N.J. lawmakers pass bill to notify parents of child’s first marijuana, alcohol offense

The so-called clean-up bill is yet another tweak to the state’s new laws legalizing recreational marijuana.

Marijuana buds are seen in a prescription bottle

File photo: Marijuana buds are seen in a prescription bottle as they are sorted at Compassionate Care Foundation's grow house, Friday, March 22, 2019, in Egg Harbor Township, N.J. (AP Photo/Julio Cortez)

New Jersey lawmakers continued to tinker with the state’s budding marijuana laws Thursday, passing a bill that would allow police to notify the parents or legal guardians of a child under 18 who was caught with cannabis or alcohol for the first time.

State law previously barred law enforcement officers from telling parents about their child’s first offense.

“I’m pleased we came to our senses today to correct this law,” said Assemblywoman Aura Dunn, R-Morris. “As a mother of three children, it was unfathomable to me to think that we’d remove parents from the equation when there’s interactions with the police.”

When Gov. Phil Murphy signed three laws establishing New Jersey’s recreational marijuana market in February, one of them dealt with penalties for underage possession.

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In that law, people under 21 found with marijuana or alcohol for the first time would be issued a written warning, but police would not be permitted to notify their parents until the second offense.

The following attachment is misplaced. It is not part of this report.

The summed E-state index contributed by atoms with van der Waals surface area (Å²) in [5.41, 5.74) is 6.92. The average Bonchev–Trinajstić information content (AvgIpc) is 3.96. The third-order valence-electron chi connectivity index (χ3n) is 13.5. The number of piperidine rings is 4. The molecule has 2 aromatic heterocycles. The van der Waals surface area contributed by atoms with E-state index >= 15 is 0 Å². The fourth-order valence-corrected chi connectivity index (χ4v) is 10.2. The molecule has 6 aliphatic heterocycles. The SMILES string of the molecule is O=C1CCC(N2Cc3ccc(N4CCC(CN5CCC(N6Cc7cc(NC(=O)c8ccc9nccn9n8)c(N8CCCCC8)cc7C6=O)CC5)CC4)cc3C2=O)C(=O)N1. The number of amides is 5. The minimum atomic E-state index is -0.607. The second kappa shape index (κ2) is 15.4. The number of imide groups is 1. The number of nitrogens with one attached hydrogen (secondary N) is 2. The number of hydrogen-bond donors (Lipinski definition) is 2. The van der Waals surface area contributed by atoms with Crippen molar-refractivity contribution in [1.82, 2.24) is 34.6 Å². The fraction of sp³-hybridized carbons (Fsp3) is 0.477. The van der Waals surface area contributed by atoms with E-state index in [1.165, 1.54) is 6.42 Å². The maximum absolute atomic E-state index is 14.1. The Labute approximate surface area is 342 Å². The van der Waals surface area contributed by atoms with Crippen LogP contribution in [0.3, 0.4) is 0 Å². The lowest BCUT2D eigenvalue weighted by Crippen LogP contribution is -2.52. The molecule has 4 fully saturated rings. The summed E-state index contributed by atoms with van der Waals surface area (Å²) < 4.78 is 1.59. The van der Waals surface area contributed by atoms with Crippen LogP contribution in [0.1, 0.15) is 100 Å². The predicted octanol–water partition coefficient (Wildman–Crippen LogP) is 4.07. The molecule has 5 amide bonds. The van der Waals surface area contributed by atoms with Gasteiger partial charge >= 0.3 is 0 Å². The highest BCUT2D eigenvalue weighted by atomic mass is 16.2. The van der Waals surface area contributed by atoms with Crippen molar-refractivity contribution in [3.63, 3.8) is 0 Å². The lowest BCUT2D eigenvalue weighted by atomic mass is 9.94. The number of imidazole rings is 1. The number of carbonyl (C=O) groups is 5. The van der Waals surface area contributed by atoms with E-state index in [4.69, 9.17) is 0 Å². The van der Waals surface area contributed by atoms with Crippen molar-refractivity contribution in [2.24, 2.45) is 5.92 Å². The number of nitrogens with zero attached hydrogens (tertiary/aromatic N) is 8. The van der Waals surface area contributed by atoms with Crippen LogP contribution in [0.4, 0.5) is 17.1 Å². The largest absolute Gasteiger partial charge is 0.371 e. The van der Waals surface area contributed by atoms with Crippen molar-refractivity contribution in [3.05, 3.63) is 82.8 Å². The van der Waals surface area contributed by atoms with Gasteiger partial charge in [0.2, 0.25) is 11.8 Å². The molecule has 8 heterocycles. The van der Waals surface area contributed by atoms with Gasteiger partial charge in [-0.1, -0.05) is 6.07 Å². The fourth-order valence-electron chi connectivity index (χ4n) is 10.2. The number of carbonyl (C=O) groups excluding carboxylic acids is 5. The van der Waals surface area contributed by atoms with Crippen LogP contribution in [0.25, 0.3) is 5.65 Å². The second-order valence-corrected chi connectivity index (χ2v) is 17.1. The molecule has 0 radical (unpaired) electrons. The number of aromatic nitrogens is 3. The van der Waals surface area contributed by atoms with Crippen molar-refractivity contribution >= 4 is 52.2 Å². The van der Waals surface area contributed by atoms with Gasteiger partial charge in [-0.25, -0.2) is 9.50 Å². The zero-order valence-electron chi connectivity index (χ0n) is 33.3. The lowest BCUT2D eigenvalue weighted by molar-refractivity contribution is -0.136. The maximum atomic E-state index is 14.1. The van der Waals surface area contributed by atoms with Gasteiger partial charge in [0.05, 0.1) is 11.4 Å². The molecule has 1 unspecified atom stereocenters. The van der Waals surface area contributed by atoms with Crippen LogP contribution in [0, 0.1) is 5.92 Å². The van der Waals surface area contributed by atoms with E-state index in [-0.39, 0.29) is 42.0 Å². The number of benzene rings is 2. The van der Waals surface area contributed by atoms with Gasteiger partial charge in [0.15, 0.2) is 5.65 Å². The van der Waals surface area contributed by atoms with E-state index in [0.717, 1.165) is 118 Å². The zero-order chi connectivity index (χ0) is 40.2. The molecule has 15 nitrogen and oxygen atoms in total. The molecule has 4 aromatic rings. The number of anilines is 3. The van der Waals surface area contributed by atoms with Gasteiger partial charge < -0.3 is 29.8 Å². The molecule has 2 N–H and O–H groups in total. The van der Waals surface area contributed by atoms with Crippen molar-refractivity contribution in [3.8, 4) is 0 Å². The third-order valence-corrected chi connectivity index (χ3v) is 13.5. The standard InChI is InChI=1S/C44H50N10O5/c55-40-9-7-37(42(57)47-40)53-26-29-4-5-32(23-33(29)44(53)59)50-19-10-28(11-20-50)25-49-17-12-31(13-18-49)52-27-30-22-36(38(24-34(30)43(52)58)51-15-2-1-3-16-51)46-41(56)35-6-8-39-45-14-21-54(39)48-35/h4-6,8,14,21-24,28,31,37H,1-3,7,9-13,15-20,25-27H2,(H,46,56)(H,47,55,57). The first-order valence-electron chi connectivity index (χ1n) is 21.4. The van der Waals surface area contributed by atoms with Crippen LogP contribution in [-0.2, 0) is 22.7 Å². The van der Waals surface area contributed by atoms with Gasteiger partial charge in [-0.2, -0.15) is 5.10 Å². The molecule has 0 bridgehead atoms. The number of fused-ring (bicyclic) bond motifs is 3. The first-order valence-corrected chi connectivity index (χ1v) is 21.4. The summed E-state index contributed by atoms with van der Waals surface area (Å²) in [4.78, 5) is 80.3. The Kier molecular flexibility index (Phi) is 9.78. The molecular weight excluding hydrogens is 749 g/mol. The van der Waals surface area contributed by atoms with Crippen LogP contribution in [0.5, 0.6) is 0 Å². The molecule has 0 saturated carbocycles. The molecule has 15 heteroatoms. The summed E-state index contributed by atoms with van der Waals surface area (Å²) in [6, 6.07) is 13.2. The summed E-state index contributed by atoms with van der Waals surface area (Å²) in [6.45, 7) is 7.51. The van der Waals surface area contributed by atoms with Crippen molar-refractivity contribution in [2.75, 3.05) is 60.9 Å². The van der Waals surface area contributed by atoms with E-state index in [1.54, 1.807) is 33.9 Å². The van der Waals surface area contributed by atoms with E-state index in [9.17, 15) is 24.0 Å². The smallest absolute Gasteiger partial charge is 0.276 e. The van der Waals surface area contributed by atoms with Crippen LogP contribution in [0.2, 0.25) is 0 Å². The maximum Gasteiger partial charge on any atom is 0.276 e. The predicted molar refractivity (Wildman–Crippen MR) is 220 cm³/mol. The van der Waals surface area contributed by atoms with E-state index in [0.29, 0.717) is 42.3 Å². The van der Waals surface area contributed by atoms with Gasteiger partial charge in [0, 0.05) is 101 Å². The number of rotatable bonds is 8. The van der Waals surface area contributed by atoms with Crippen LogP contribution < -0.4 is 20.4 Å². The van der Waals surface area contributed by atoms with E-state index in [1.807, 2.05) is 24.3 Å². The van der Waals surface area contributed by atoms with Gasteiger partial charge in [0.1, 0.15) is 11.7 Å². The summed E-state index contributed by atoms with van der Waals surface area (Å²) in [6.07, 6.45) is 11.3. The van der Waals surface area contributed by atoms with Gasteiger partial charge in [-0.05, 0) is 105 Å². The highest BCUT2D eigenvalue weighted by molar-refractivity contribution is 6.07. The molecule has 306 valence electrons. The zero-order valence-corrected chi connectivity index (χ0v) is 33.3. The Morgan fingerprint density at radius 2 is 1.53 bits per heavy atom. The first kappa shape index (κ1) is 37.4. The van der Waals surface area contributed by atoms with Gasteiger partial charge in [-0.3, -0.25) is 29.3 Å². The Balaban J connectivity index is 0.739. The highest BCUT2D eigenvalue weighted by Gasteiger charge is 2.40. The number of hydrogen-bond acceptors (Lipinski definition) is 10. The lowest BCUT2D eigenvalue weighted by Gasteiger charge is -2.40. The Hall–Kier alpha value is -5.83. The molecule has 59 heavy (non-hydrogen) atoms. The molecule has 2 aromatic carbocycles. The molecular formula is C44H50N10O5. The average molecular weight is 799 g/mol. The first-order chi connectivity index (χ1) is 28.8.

The law was a compromise between Murphy, who wanted penalties for underage possession, and some Black and Latino lawmakers who feared it would increase police interactions with young people of color. But the lack of parental notification angered many Republicans and even some Democrats who said it went too far.

The New Jersey Policemen’s Benevolent Association also slammed the so-called clean-up bill as “anti-police rhetoric” and said the language was so confusing that it was urging its members not to take any action on marijuana or alcohol use for fear of running afoul of the new law.

“Underage users of marijuana will be free to smoke it anywhere, including in places the bill says is illegal, because merely stopping a person to enforce the law is now illegal for police,” the statement read.

The second “clean-up” bill, which passed both houses of the legislature Thursday, now needs a signature from Murphy, who’s said he supports the idea of parental notification for a first offense.

Sen. Vin Gopal, D-Monmouth, who sponsored the bill, said lawmakers should respect the will of voters, who approved by a two-to-one margin a ballot question legalizing recreational weed for people 21 and older on the November ballot.

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“Marijuana was legalized for adults, not for children or teenagers,” Gopal said in a statement. “Allowing parents to remain involved and informed can help to make sure that first-time offenders do not become repeat offenders.”

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